Category Archives: Mario Vargas Llosa

Our Favorite Books in 2013

This year, the book club read 4 gay books, 4 lesbian books, and 4 queer books. We voted for our favorite book of the year. 

Alaa Al Aswany's The Yacoubian BuildingGay Books

Alaa Al Aswany’s Yacoubian Building – WINNER
Mercedes Lackey’s Magic’s Price
Mario Vargas Llosa’s The Dream of the Celt
Sonya Sones’s One of those Hideous Books where the Mother Dies

Lesbian Books

Alison Bechdel’s Fun Home – WINNER (tie)
Libba Bray’s
Beauty Queens – WINNER (tie)
Mia Farlane’s Footnotes to Sex
Monique Truong’s The Book of Salt

Queer Books

never mind i - edward st aubynMark Gatiss’s The Vesuvius Club
Edward St Aubyn’s
Never Mind – WINNER (tie)
Tan Twan Eng’s The Gift of Rain
Kathleen Winter’s
Annabel – WINNER (tie)

OVERALL WINNER
Alaa Al Aswany’s Yacoubian Building

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Filed under Alaa Al Aswany, Alison Bechdel, Edward St Aubyn, Gay, Kathleen Winter, Lesbian, Libba Bray, Mario Vargas Llosa, Mark Gatiss, Mercedes Lackey, Mia Farlane, Monique Truong, Queer, Sonya Sones, Tan Twan Eng

46th Discussion: Mario Vargas Llosa’s The Dream of the Celt

First off: to the two guys who arrived at the destination, called Raj, and yet did not manage to join us for the book club – please do attend May’s discussion. How long does it take to park a car, anyway? 😉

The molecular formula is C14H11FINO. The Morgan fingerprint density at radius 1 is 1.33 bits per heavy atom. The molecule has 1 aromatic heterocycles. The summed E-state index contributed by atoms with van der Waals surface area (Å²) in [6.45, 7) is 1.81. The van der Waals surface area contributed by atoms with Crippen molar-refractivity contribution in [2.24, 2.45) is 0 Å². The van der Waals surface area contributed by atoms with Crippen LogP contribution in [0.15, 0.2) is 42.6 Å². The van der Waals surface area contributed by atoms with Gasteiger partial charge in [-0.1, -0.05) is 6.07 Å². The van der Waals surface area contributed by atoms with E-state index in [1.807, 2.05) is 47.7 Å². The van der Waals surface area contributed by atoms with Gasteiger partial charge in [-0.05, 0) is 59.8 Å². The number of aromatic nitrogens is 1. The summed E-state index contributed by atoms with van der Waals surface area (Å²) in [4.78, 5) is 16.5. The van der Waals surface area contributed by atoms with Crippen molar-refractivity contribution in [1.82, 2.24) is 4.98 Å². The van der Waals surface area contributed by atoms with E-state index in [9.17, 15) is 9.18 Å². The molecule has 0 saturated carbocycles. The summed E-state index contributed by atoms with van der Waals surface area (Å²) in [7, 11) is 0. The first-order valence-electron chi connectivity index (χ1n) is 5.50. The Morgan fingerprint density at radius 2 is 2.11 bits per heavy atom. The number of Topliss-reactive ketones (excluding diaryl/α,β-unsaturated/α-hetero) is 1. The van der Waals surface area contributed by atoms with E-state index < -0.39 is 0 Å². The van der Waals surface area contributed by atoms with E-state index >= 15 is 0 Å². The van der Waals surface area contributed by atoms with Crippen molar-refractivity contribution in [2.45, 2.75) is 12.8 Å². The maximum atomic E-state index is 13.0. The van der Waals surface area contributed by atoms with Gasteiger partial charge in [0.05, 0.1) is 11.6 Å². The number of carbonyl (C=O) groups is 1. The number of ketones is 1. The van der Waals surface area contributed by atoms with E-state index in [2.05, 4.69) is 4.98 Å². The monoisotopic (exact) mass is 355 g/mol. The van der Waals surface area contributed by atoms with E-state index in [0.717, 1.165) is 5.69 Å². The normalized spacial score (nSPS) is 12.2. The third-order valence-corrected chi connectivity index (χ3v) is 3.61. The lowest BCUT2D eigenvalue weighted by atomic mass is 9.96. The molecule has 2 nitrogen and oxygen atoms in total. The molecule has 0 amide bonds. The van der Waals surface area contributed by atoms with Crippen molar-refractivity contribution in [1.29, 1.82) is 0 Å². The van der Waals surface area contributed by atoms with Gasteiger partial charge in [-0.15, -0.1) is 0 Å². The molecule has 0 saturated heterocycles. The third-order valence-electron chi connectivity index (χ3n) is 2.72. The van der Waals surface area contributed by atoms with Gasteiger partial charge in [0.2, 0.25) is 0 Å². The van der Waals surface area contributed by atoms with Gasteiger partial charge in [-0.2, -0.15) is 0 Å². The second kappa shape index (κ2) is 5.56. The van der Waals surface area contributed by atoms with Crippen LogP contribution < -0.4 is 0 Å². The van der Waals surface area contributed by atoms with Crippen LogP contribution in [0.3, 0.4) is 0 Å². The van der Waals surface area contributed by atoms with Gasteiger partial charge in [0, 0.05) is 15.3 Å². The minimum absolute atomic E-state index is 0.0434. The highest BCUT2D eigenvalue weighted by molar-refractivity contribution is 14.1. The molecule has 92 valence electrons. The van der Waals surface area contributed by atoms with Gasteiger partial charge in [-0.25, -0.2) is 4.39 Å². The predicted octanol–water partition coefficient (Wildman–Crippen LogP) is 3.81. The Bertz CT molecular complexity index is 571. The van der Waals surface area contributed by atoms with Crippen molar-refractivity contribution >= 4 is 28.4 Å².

Aaron gallivanted to Jakarta, leaving the rest of us to fend for ourselves. Props to Raj for both the food and moderating! Thank you to Joshua, Glenn, Ernest, and Luke for being there and warm welcomes to Edwin and Edwina (no, they are not related neither are they together) for their first times to QBC. Raj quipped that he didn’t know what to serve in accordance to the book’s theme, so he prepared crab sandwiches, cheese and potato sandwiches, cocktail sausages, and baby carrots.

In keeping with last month’s resolution, we started off by asking what you liked about the book.The Dream of the Celt Edwina thought that the author covered various kinds of discriminations in the book and that everything was so factual that it made her read up on history and war, particularly the Irish independent movement. Joshua concurred, saying that the idea(s) for the book were well researched, particularly in geographical terms. He thought that the book developed at a good pace and not “fictionally chaotic.” Raj appreciated the extensive research done for the book too, as well as how Llosa didn’t portray the British and Irish as being the superior races.

The first point discussed was Roger’s portrayal as a hero. Edwina said that Roger was painted in a sympathetic light, though ultimately his “sexual deviance” became his downfall. Raj questioned whether the author was biased in doing (the heroic portrayal). Joshua disagreed, stating that it was a realistic portrayal, allowing Roger to develop empathy. He thought of Roger not as a singular character who saved the day; there were others and situations that helped him out along the way. Ernest saw a brittle hardness in Roger, who was initially naiveté and stuck to his principles.

Roger’s personality deficits were then talked about. Raj was astonished that he was not willing to be forward with/for his own pleasures. We concluded that Roger may have been politically introverted.